Medvedev won’t rule out second term as Russian president
Medvedev would not rule out running for a second term as president of Russia, he said.
“If I have enough energy and health and if our people entrust me with such work in future, I do not rule out such a turn of events, of course,”he told AFP and Le Figaro ahead of his visit to Paris, adding that such a move would depend on “a whole entity of factors.”
“Generally, one should never decline anything. Never say never, as you know,” Medvedev said. “Especially since I have entered this river already and this is a river that can be entered twice.”
Medvedev, who served as president of Russia from 2008 to 2012, said that he “worked honestly and openly” during his term.
He also claimed that he did not allow himself to become too attached to the job, as an inflexible attitude makes changing careers “a tragedy.”
Medvedev also said that he “can’t imagine” that he would have accepted his post were it not under the presidency of Vladimir Putin.
“It’s not that easy when having been a president you move to Prime Minister’s chair, even though it’s a very difficult, large-scale and interesting work,” Medvedev said.
New laws do not restrict freedoms
Medvedev dismissed allegations that after Vladimir Putin’s inauguration as President, the Kremlin has been tightening the screws.
“I don’t know how you look at it. If you feel that screws are being tightened, that media is not free, and that everything is bad – maybe it really is so? In my view, it is not,” the Prime Minister told French reporters.
Current “political construction” in Russia is significantly different from that, for instance, in 2008, he observed. The country has recently come back to direct elections of regional governors and introduced much simpler rules for the registration of new political parties. In October, 25 parties took part in municipal elections, Medvedev noted. About a hundred more have filed applications with the Ministry of Justice “and they will certainly be established.”
Medvedev also commented on the so-called anti-rally law that dramatically increased the fines for unsanctioned gatherings and introduced more regulations over street protest.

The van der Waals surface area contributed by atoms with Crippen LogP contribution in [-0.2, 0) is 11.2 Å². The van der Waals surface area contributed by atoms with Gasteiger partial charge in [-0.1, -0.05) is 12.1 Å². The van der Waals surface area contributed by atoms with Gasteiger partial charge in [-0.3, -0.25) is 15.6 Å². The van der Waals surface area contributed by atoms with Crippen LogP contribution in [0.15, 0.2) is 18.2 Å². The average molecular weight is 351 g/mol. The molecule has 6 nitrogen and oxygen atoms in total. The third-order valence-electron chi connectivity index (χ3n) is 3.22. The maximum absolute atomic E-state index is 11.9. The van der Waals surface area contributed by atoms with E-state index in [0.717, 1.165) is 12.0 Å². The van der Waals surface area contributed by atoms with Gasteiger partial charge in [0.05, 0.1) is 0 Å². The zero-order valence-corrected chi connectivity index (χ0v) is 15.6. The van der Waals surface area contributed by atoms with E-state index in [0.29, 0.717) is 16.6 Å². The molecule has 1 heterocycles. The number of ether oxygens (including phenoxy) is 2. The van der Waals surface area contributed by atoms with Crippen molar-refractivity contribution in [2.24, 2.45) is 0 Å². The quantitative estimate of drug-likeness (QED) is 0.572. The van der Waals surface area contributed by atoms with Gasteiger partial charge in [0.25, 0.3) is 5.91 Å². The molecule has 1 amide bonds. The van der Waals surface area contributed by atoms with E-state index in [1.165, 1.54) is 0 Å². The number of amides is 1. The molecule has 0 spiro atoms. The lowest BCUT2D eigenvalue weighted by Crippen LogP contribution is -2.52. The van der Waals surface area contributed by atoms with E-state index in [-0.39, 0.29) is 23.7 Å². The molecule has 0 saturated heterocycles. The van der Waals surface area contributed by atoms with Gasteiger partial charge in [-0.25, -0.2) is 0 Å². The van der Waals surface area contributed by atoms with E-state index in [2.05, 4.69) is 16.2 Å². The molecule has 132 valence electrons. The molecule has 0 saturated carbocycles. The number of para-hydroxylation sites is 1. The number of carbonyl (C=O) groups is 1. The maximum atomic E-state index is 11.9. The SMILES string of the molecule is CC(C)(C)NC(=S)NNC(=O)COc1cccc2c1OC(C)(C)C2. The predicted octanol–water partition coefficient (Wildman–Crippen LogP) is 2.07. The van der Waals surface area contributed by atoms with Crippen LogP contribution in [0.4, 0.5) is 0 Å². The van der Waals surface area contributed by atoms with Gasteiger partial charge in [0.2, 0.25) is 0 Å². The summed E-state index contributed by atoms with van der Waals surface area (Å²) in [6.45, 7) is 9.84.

“After all, the goal of rallies is to show one’s attitude to the government or anything else rather than to stage carnage,” he underlined. The state’s task is the regulation of rallies’ procedure.
“It’s absolutely normal that the law is being improved,” Medvedev observed.
The law was introduced after a wave of anti-government protests swept through the country following last year’s parliamentary poll.
“Our civic society has changed, it has become more active and the government should take it into consideration and react to that,” the Prime Minister noted in his comment about the rallies.
He believes that back then, he managed to find an appropriate response to the situation and, when still being President, initiated changes to the country’s political system, including the law on governors’ elections. Medvedev is confident that those moves helped to calm down “at least” part of protesters, as they saw that they can influence political situation.
Asked whether the new laws had restricted freedom, Medvedev said: "I do not think that is so. He went on to comment that the degree of freedom is measured only individually.
“What does a ‘free person’ mean,” he asked rhetorically.
In response to his question, he said “This is not the person who is told by the government, 'You are free.' No, a person is free when he feels so irrespective of the place of residence – whether it be Russia, Europe or Africa."
'Foreign Agents' – an imported product
Medvedev then discussed new amendments to the Criminal Code concerning political rallies and "foreign agents,” which broaden the definition as to what may be considered acts of high treason.
The Prime Minister, pointing to current trends, said he does not believe the new legislation restricts political freedom.
Medvedev acknowledged.“But I do not have such information, which means this is a question of legality, which have had neither negative nor positive effects as yet.”